AUGUSTA — Maine is open for business, and the LePage administration is committed to keeping it that way. However, the presumptuous and negative tone used in the June 20 editorial (Our View, “Resignation of Maine top tech official raises doubts”) left little room for acceptance of the facts surrounding the administration’s support for research and development.

A change in leadership at the Maine Technology Institute in no way indicates unwillingness by the LePage administration to promote innovation in Maine businesses.  

Every year, millions of taxpayer dollars are spent on research and development projects. However, research and development must set the stage for commercialization. We must dedicate our precious state resources toward a goal of commercialization, generating new revenue and new jobs for Maine people. 

Research alone will not provide the revenue streams for business that are critical for Maine companies to be profitable, and it’s profitability that enables Maine’s economy to grow. The private sector must drive this process, and yes, we believe Maine’s research institutions certainly play a critical role. 

The Maine Technology Institute’s core mission has gained emphasis on commercialization over the past year, and this emphasis will be underscored with new leadership. When funds for research and development are identified, the institute stands ready to administer a program that complements its core mission, and our promise to the taxpayer is to invest your funds wisely and make Maine a national leader bringing prosperity home.

Research and development with a focus on commercialization is a key component of Maine’s overall strategy for future economic development. Investing money in critical early stage development helps significantly in driving new products and services to market. This investment also gives businesses the opportunity to expand, leading to new jobs and increased economic prosperity for all of Maine.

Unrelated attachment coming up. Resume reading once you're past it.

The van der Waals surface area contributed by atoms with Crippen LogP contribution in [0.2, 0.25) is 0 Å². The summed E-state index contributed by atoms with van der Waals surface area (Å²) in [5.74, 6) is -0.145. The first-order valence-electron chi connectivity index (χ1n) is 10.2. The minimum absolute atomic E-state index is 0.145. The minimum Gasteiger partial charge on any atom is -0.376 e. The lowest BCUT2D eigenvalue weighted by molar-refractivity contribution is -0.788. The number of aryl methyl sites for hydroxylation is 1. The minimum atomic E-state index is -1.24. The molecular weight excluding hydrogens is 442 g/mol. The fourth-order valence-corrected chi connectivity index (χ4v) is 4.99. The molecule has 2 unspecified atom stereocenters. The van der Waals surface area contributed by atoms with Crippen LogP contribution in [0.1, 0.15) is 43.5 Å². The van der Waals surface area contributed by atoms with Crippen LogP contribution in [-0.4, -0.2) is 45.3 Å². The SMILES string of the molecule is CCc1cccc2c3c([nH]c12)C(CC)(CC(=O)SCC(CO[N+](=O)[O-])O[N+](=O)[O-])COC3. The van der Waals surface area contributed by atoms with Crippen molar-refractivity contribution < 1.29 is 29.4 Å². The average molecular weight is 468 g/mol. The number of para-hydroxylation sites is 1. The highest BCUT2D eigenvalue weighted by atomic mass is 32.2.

On May 31, the Maine Legislature rightfully sustained the governor’s veto of L.D. 225, “An Act to Authorize a General Fund Bond Issue in the amount of $20 million to Fund Research and Development.” 

There will be a way – other than taking on debt – to increase Maine’s capacity for research and development. Since 2007, 289 jobs have been created with the $26.8 million of bond funds administered as the Maine Technology Asset Fund. Maine taxpayers paid more than $92,000 per job.

According to the 2011 Maine Comprehensive Research and Development Evaluation, industry and business development R&D programs received approximately 22 percent of funding, while university, nonprofit and research-based programs received 78 percent of the R&D funds.

In Maine, investment has been heavily weighted toward research, especially to universities, with less support for business development and growth. I will repeat here that we believe Maine’s research institutions certainly play a critical role in the process, and further, collaboration with the private sector will result in effectively and efficiently getting products to market, which is a positive force on Maine’s economy.

Although we have made progress on developing an infrastructure that allows for increased capacity for research, let’s be sure that our decisions harness this capacity in a way that leads to jobs, revenue and profits. Maine taxpayers should expect this.

The LePage administration operates in the best interest of Maine taxpayers. Right now there are more than 46,000 small businesses in Maine, and they are the backbone of our economy. If our state is to remain Open for Business, we need to make sure our private sector gets access to the capital it needs at the most critical time.

We also have to be constantly mindful of our responsible use of taxpayer dollars. Yes, R&D is a part of Maine’s economic future. Yes, innovation is a key for Maine businesses to thrive and expand, and yes, Maine’s taxpayers should expect that we remain focused on a return on investment by crafting a research and development strategy that includes a focus on commercialization when state funds are in play. This administration’s commitment is to always act in the best interest of taxpayers.

George Gervais is commissioner of the Maine Department of Economic and Community Development.

— Special to The Press Herald

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